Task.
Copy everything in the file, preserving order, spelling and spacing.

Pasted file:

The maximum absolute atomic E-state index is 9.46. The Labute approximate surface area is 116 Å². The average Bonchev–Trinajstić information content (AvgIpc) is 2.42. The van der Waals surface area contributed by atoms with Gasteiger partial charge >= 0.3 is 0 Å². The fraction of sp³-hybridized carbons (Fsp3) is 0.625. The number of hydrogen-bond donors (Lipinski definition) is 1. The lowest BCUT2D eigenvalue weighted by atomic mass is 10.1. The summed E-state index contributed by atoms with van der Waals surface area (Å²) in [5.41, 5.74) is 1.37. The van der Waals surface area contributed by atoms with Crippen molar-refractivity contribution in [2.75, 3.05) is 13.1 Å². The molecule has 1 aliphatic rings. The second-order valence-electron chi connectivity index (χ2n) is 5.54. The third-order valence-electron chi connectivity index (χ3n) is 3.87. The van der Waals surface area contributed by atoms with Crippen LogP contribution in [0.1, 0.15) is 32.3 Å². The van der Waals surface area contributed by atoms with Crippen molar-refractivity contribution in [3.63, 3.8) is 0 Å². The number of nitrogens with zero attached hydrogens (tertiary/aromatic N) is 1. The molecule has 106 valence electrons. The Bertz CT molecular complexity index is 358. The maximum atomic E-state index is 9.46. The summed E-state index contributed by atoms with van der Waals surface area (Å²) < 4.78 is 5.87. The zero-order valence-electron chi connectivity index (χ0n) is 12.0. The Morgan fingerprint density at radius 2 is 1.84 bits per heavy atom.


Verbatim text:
The maximum absolute atomic E-state index is 9.46. The Labute approximate surface area is 116 Å². The average Bonchev–Trinajstić information content (AvgIpc) is 2.42. The van der Waals surface area contributed by atoms with Gasteiger partial charge >= 0.3 is 0 Å². The fraction of sp³-hybridized carbons (Fsp3) is 0.625. The number of hydrogen-bond donors (Lipinski definition) is 1. The lowest BCUT2D eigenvalue weighted by atomic mass is 10.1. The summed E-state index contributed by atoms with van der Waals surface area (Å²) in [5.41, 5.74) is 1.37. The van der Waals surface area contributed by atoms with Crippen molar-refractivity contribution in [2.75, 3.05) is 13.1 Å². The molecule has 1 aliphatic rings. The second-order valence-electron chi connectivity index (χ2n) is 5.54. The third-order valence-electron chi connectivity index (χ3n) is 3.87. The van der Waals surface area contributed by atoms with Crippen LogP contribution in [0.1, 0.15) is 32.3 Å². The van der Waals surface area contributed by atoms with Crippen molar-refractivity contribution in [3.63, 3.8) is 0 Å². The number of nitrogens with zero attached hydrogens (tertiary/aromatic N) is 1. The molecule has 106 valence electrons. The Bertz CT molecular complexity index is 358. The maximum atomic E-state index is 9.46. The summed E-state index contributed by atoms with van der Waals surface area (Å²) < 4.78 is 5.87. The zero-order valence-electron chi connectivity index (χ0n) is 12.0. The Morgan fingerprint density at radius 2 is 1.84 bits per heavy atom.